Speaking in aid of UN World Book and Copyright Day, last month U.S. Ambassador to Australia Jeffrey L. Bleich waded into the Internet piracy debate after learning that Aussies are particularly partial to downloading Game of Thrones without paying for it.
He accused half the show’s audience of being thieves which perhaps understandably caused a bit of a fuss. Bleich’s Facebook page lit up with reaction – most of it critical, some of it abusive – but, as the Ambassador now points out, “a frank exchange is a good thing”.
In a new address to those who download content from unauthorized Internet sources, Bleich recaps some of the issues, including one on many critics’ lists – doesn’t a U.S. Ambassador have anything better to do than talk about file-sharing?
“Actually, given the overwhelming response to the topic, maybe I haven’t talked about internet piracy enough,” Bleich begins. “The point is, this isn’t just about ‘Game of Thrones’ and it isn’t a small issue.”
Citing a whole bunch of figures, such as U.S. businesses “losing” $48 billion to Chinese-based copyright infringement in 2011, Bleich said piracy “is a big deal” for both the U.S. and Australia. “Fortunately, working on this topic doesn’t mean I’ll stop working on other big issues too,” he adds.
Bleich goes on to dismiss accusations that copyright enforcement is all about protecting the profits of big corporations. Game of Thrones, he says, costs $6m per episode to produce and relies on people putting money into their pockets to fund the show. However, we also know directly from mouth of HBO that the show is doing very well indeed, despite all the piracy. Bleich, however, feels this is missing the point.
The Ambassador argues that profitable shows and artists help bring niche products to market. Without Taylor Swift, One Direction and Justin Bieber, labels won’t have the money to support acts that aren’t commercially viable.
“When the labels aren’t fully compensated for the big acts (or HBO doesn’t get receipts for ‘Game of Thrones’) that means other artists won’t get a chance at all,” he says.
Bleich then goes on to address the one thing that seems to come up in every infringement debate – the notion that copying is the same / is not the same as theft. He makes some more analogies, but none of them will quieten this baby.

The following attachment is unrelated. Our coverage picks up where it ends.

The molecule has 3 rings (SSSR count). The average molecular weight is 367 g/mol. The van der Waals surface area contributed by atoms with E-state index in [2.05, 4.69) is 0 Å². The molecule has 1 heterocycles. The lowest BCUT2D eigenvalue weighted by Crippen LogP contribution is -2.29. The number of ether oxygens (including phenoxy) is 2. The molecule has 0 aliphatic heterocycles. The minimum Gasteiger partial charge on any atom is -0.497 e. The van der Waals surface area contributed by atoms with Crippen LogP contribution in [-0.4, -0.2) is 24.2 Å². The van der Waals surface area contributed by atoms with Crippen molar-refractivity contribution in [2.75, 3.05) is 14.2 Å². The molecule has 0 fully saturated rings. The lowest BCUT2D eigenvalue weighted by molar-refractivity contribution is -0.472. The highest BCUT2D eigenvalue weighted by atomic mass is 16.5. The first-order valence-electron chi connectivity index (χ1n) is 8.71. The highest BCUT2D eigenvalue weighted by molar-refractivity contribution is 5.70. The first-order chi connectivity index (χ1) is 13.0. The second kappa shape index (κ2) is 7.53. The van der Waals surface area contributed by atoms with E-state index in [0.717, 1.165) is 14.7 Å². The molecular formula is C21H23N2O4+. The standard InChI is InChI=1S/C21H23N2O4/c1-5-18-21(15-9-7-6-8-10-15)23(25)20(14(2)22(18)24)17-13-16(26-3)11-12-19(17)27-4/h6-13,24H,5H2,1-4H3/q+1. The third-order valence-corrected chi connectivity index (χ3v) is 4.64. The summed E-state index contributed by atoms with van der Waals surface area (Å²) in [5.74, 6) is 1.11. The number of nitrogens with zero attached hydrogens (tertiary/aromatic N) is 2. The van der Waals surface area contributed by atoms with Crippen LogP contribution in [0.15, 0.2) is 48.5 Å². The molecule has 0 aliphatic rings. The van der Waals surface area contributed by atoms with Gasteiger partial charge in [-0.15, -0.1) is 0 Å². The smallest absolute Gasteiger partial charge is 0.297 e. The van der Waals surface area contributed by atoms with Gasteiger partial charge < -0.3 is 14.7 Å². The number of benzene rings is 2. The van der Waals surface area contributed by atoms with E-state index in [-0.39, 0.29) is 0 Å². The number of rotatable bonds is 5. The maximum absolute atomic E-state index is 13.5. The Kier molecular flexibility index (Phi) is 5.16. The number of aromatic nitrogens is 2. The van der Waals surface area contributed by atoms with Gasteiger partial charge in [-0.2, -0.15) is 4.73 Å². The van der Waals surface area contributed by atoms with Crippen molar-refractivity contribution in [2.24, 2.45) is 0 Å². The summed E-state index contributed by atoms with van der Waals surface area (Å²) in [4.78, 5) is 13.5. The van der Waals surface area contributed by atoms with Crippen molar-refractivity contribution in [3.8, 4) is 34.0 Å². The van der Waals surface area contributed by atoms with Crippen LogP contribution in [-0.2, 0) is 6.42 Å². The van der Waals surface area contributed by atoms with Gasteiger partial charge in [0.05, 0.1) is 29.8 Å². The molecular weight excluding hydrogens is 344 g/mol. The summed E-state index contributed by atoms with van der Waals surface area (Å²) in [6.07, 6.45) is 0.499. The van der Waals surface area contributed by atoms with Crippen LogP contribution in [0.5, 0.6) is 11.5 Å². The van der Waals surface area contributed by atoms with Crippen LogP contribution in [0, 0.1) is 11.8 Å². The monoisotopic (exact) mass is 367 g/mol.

“Making use of someone’s property without permission — is against the law, and for the same reason as stealing. Think of it this way: no one would argue that it’s legal (or moral) to slip into a movie theater and watch a movie without paying for your ticket (even if a seat was empty and the theater still had the movie afterward). That’s basically what you do when you illegally download a video.
“Stealing is the word that comes to most people’s minds when you use something that’s not yours without permission and without paying for it. So if folks want to call it something else, that’s fine, but my point here is that it is both wrong and illegal,” he says.
But hold on just one minute – didn’t the maker of Game of Thrones and an HBO executive describe piracy of the show as a kind of compliment? They did, but Bleich is having none of it.
“Illegal immigration is a sort of compliment, too (it means people would rather live in your country than theirs) and so is having someone hit on your partner (because it means they find him/her attractive),” the Ambassador says.
“No one seriously thinks that illegal immigration or someone seducing your partner is a good thing. Likewise, the idea that people who download illegally may generate ‘more buzz’ or might decide to do the right thing and buy the next season may be true, but it doesn’t make up for the fact that you are taking something that is not yours when you illegally download content.”
Of course, no one likes the idea of someone hitting on their partner, but they aren’t exactly up for grabs in the first instance – free, paid for, or otherwise.
Countries attract illegal immigration for a number of reasons, not least because they’re a) desirable and b) hard to access by the official routes if you live in the wrong locale, which coincidentally is something Game of Thrones and HBO know a little about.
“Many companies today are working on how to deliver their products flexibly enough to meet the lifestyle and expectations of online consumers. But while they are working out the kinks, we shouldn’t be doing something that hurts people who work in the entertainment industry,” says Bleich.
“I know some people will still passionately disagree (and will let me know it). But instead of shifting blame, I’d just ask that the next time one of us considers illegally downloading a copyrighted work, we remember (and actually follow) the Lannister family code: ‘A Lannister always pays his debts’,” he concludes.
To be continued….